A multitude of interlinked factors constrain FLFP. A holistic approach is needed to address these barriers and integrate women into the workforce.
- Educating women may not in itself ensure FLFP, but it is the foundation for women’s productive employment. As parents may discriminate against daughters in terms of human capital investment, government policy and programmes should actively promote education and formal skills training for girls.
- Interventions are needed to address the practices of early marriage and childbearing, which negatively impact human capital accumulation and labour force participation among women.
- Investment in female education and skilling, as well as delayed marriage and childbearing, are more likely if there is creation of sufficient ‘good’ jobs commensurate with the general increase in education levels in developing countries.
- Gender equity requires a drastic shift in cultural norms. Adolescence may be an effective time to shape gender attitudes, aspirations, and behaviours in the long run. This can be achieved through sensitisation campaigns in schools. There should be particular emphasis on boys as they are likely to be involved in the labour supply decisions of female family members in the future.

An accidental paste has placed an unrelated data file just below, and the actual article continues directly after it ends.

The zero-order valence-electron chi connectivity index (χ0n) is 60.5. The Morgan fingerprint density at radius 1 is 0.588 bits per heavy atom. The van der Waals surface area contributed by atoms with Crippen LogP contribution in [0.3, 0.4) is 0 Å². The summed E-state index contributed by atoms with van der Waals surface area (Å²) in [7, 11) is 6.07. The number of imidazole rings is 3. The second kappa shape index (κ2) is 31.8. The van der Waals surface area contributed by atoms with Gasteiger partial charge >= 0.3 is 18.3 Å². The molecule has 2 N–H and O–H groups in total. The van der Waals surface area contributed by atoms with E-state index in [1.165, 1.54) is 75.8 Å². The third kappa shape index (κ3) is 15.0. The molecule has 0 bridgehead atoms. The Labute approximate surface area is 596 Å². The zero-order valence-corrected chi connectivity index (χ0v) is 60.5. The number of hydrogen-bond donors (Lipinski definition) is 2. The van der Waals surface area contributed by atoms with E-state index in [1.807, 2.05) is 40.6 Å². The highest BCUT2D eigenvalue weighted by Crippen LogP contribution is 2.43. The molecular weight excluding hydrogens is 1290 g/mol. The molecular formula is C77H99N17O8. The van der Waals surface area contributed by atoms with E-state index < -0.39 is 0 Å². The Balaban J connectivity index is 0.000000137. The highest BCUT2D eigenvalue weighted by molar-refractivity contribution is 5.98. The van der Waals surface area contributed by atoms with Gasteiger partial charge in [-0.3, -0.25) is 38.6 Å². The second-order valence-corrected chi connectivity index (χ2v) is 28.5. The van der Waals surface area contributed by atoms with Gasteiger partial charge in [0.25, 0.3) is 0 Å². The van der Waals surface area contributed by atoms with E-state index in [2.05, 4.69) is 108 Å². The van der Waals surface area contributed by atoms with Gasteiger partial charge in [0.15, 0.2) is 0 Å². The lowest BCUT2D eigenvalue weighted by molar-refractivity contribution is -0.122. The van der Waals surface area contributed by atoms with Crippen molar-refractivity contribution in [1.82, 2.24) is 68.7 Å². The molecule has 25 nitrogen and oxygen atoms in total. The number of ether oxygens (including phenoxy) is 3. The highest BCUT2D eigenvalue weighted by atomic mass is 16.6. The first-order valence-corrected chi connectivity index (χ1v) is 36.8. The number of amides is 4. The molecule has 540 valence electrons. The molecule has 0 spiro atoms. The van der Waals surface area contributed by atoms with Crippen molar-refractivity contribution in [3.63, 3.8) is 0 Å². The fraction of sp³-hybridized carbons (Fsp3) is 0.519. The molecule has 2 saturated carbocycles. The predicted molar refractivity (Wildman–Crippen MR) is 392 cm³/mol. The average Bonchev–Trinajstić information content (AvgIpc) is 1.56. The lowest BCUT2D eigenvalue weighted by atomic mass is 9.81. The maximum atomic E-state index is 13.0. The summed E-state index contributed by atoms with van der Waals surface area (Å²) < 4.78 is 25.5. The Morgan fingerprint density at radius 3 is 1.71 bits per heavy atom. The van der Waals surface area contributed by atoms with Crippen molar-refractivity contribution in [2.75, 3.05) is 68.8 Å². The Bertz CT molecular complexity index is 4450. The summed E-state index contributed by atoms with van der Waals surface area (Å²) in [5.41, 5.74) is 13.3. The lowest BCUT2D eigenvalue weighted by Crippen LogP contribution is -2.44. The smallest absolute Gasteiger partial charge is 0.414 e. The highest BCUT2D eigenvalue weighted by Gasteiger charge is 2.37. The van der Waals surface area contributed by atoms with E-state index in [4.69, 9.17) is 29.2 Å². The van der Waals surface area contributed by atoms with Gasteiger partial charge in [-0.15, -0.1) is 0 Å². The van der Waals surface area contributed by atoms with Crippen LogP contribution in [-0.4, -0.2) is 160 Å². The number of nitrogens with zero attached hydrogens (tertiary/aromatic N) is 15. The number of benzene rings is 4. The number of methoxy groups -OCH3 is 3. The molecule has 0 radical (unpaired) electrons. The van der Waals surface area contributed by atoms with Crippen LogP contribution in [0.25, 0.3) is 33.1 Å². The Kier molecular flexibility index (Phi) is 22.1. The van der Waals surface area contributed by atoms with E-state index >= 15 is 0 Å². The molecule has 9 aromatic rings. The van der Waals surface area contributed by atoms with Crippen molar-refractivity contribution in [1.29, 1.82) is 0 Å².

- Access to affordable, reliable childcare facilities and the provision of family leave can enhance FLFP among women.
- Improving access to public services such as drinking water and clean fuel can support married women in managing their domestic duties more efficiently, leaving time for undertaking paid work.
- Since the acceptance of women in public spaces can only increase slowly, as more and more women step out of their homes, some measures of segregation and safety will be needed in the short term to encourage women’s mobility. Besides ensuring stronger rule of law, these may include provision of separate women-only sections on buses and trains, adequate street lighting, CCTV cameras at bus stops, helplines, and so on, and the presence of more female police officers in public spaces.
- Gender parity in work and pay may encourage more women to join the labour force.
- Stronger legal institutions can reduce the gender gap in trust and economic activity among entrepreneurs.
- The provision of credit, along with business skills training and the facilitation of networking among beneficiaries, can encourage female entrepreneurship.
- Providing migration support to women can enable them to take jobs away from home. This may take the form of assistance in finding accommodation, opening a bank account, or finding medical help.
- Good quality time-use data should be periodically generated to better understand the issue of time poverty among women.